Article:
Maxine Henry was born and raised in Albuquerque, New Mexico. Maxine was raised by her maternal grandparents since she was 2 months old and is proud to say she grew up in a strong Chicano household where she heard Spanish being spoken every day, was surrounded by a large family, and learned the value of hard work. She also grew up witnessing her biological parents, both sets of grandparents and other close family members live with mental health and substance use issues that typically went unaddressed. Overtime, Maxine dealt with her debilitating anxiety and depression in unhealthy ways and thus struggled for many years with what she thought were effective coping mechanisms. In her early adulthood she decided there had to be a better way and did not want her children to live a life without their mother being present because she was either too ill to care for them, in prison or dead. As the second person in her family to graduate high school and the first to attend and complete an undergraduate degree she decided to put her lived and vicarious experiences and her skills in business management to assist others living with co-occurring mental health and substance use as the Co-Director for a peer-run non-profit organization, the Albuquerque Center for Hope and Recovery. As a peer she eventually returned to school to earn a dual master’s degree, an MSW with a concentration in government/non-profit leadership and an MBA with a concentration in human resources. Maxine values the resiliency and power she has gained through her struggles just as equally as she appreciates the un-wavering support provided by her husband, children, family, and close friends.
Her biggest strength as a peer is her passion for investing in others so they can overcome barriers, grow in their capacity to make change in their lives and in the lives of their fellow community members, and to grow leaders who are willing to be change agents. For the past three years Maxine and her husband have been raising their two sons in the Denver Metro Area.
Marc Schmallen, the visionary CEO of Choice Recovery Path, developed the original tools from his own experience. Marc saw that many of his peers dearly wanted a fresh start but lacked basic skills necessary to succeed. Working with experts in recovery, enforcement, and data management, he created an integrated system that allows those seeking recovery to self-direct and self-report, while allowing counselors and administrators to maximize compliance and streamline accountability. Choice Recovery Path creates physical and digital tools to empower clients to take charge of their own recovery - while reducing the administrative burden for recovery partners in treatment, corrections and compliance settings. The mission of Choice Recovery Path is to empower people to take ownership of their recovery while streamlining accountability management processes for administrators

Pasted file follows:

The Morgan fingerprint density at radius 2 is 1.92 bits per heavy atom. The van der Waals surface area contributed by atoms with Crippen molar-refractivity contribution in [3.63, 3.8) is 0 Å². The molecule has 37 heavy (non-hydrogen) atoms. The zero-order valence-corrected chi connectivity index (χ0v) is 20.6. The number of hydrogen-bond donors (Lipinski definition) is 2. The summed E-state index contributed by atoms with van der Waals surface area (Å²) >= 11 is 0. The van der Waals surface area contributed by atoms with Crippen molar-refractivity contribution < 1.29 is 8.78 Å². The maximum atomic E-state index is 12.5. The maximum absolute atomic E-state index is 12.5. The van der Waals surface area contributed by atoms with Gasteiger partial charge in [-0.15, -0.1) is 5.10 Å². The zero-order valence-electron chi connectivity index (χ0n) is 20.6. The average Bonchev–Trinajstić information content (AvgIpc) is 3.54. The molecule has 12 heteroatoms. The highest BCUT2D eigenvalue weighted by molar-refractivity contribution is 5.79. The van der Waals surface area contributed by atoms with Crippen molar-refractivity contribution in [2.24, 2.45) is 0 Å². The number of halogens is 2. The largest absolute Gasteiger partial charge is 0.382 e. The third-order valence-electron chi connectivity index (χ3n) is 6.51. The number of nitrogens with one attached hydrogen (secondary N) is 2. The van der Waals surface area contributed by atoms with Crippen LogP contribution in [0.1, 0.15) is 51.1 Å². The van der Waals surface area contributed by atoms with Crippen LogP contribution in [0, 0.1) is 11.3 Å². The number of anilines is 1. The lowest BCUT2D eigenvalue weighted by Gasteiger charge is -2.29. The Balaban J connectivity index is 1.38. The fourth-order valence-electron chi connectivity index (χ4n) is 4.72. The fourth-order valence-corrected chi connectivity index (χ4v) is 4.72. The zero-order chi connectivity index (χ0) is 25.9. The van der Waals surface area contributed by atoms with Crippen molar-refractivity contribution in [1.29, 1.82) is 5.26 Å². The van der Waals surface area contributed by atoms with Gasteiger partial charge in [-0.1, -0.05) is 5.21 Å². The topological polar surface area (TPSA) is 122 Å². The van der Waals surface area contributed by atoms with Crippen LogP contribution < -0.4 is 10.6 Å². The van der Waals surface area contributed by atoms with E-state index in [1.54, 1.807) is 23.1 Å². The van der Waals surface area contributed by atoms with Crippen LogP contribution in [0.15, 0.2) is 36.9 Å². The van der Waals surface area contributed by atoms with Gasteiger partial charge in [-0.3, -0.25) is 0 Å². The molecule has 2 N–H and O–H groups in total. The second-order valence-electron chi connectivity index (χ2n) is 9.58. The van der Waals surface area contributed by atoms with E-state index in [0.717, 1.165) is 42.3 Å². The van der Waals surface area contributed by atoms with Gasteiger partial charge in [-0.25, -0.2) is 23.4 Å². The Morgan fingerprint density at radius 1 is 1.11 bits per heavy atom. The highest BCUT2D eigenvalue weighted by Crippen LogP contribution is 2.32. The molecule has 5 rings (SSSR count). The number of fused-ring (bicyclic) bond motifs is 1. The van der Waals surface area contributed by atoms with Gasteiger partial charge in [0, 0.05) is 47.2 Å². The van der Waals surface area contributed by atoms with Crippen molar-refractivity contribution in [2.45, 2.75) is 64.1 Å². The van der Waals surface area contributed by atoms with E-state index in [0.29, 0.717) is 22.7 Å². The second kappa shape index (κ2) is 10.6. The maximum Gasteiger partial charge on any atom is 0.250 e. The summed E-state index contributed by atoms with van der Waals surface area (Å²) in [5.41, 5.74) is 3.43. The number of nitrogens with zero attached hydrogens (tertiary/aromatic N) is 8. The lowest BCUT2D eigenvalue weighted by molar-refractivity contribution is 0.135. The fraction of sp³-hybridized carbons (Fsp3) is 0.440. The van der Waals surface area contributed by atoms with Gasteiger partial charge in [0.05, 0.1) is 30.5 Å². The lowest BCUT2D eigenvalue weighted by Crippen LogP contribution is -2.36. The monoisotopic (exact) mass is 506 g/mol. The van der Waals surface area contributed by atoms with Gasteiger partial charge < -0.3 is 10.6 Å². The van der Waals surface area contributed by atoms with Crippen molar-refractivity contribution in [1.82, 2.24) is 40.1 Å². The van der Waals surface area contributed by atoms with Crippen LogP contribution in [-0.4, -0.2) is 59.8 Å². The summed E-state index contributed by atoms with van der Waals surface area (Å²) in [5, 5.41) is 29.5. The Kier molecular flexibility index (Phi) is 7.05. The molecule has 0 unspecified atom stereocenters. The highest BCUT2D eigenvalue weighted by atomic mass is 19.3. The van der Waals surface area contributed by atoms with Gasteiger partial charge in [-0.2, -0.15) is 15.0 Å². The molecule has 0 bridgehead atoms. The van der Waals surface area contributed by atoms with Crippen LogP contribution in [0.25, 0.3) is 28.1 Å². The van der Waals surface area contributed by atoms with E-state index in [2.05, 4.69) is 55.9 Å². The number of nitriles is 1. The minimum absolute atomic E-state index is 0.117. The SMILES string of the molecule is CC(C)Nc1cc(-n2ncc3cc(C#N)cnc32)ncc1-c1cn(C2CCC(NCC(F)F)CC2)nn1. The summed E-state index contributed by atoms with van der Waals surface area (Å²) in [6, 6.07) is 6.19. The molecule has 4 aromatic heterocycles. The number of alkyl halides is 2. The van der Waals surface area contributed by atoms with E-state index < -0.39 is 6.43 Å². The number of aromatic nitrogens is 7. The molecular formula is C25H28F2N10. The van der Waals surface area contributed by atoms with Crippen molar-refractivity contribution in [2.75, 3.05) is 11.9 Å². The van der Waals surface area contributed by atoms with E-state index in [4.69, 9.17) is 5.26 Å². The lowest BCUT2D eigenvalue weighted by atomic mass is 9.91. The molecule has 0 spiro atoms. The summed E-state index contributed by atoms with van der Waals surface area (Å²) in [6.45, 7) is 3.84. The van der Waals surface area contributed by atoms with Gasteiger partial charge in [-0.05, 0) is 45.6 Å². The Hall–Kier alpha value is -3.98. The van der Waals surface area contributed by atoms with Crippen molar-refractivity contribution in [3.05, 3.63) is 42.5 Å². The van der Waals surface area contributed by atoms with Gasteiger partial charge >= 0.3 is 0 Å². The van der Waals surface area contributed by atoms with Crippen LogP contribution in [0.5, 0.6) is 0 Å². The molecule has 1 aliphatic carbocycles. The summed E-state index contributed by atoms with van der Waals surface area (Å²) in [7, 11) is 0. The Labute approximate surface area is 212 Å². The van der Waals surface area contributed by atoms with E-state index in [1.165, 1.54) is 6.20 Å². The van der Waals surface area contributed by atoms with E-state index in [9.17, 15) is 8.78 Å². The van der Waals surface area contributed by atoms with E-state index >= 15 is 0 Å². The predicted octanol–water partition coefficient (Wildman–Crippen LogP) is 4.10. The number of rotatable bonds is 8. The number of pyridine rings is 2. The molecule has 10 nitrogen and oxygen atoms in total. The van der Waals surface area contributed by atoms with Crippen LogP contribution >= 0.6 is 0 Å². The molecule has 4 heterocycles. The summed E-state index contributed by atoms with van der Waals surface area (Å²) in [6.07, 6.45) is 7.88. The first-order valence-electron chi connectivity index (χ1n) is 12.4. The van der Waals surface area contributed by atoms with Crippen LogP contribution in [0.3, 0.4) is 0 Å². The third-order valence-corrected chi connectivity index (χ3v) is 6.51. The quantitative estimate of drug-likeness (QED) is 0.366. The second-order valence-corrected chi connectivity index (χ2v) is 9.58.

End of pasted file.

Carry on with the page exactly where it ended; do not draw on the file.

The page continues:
Juan Vélez Court is a person in long-term recovery from a mental health condition. Residing in Puerto Rico, Mr. Velez-Court has consistently provided public awareness through media outlets and public speaking in academic environments, community organizations and events, and behavioral health facilities, in hopes of reducing the stigma surrounding mental health and to give a positive message to those afraid to speak up about their lived experience. He's a member of multiple committees, including the Substance Abuse and Mental Health Services Administration’s (SAMHSA's) Recovery Month board, co-chair of a recovery summit board, the National Latino Behavioral Health Association. He cofounded the peer-lead organization "NuestraMente" in 2011, which facilitates support groups for consumers and families and develops presentations and tools for the local Hispanic community. In 2013, he began to work as a community coordinator for a Systems of Care Program in Puerto Rico, and has collaborated with SAMHSA and ABT Associates to identify Hispanic-serving behavioral health organizations across the nation.